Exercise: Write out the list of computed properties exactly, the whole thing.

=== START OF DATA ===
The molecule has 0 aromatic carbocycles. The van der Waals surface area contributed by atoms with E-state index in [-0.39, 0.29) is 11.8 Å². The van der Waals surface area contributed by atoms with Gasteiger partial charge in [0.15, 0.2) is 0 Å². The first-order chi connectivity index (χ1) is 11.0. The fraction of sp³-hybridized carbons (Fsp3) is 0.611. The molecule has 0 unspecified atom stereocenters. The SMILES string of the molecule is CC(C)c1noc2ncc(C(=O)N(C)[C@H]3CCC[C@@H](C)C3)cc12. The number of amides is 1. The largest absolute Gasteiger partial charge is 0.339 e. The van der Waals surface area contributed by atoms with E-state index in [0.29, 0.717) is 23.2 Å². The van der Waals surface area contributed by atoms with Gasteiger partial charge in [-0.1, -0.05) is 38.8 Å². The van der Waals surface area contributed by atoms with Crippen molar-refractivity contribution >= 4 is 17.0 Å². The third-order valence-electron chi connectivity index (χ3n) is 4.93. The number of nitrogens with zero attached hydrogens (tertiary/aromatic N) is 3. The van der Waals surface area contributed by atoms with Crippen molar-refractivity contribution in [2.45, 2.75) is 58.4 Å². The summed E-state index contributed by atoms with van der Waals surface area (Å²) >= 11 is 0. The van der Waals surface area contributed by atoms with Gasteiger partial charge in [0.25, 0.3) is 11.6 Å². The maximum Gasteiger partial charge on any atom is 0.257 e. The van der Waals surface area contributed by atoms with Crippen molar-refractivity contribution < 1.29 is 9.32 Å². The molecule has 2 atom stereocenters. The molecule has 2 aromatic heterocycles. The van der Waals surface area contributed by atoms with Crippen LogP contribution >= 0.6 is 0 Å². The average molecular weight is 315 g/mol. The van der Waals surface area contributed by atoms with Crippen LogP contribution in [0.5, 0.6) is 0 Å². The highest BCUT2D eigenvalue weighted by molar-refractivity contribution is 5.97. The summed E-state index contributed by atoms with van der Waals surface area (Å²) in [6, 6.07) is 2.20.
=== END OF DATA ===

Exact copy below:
The molecule has 0 aromatic carbocycles. The van der Waals surface area contributed by atoms with E-state index in [-0.39, 0.29) is 11.8 Å². The van der Waals surface area contributed by atoms with Gasteiger partial charge in [0.15, 0.2) is 0 Å². The first-order chi connectivity index (χ1) is 11.0. The fraction of sp³-hybridized carbons (Fsp3) is 0.611. The molecule has 0 unspecified atom stereocenters. The SMILES string of the molecule is CC(C)c1noc2ncc(C(=O)N(C)[C@H]3CCC[C@@H](C)C3)cc12. The number of amides is 1. The largest absolute Gasteiger partial charge is 0.339 e. The van der Waals surface area contributed by atoms with E-state index in [0.29, 0.717) is 23.2 Å². The van der Waals surface area contributed by atoms with Gasteiger partial charge in [-0.1, -0.05) is 38.8 Å². The van der Waals surface area contributed by atoms with Crippen molar-refractivity contribution >= 4 is 17.0 Å². The third-order valence-electron chi connectivity index (χ3n) is 4.93. The number of nitrogens with zero attached hydrogens (tertiary/aromatic N) is 3. The van der Waals surface area contributed by atoms with Crippen molar-refractivity contribution in [2.45, 2.75) is 58.4 Å². The summed E-state index contributed by atoms with van der Waals surface area (Å²) >= 11 is 0. The van der Waals surface area contributed by atoms with Gasteiger partial charge in [0.25, 0.3) is 11.6 Å². The maximum Gasteiger partial charge on any atom is 0.257 e. The van der Waals surface area contributed by atoms with Crippen molar-refractivity contribution < 1.29 is 9.32 Å². The molecule has 2 atom stereocenters. The molecule has 2 aromatic heterocycles. The van der Waals surface area contributed by atoms with Crippen LogP contribution >= 0.6 is 0 Å². The average molecular weight is 315 g/mol. The van der Waals surface area contributed by atoms with Crippen LogP contribution in [0.5, 0.6) is 0 Å². The highest BCUT2D eigenvalue weighted by molar-refractivity contribution is 5.97. The summed E-state index contributed by atoms with van der Waals surface area (Å²) in [6, 6.07) is 2.20.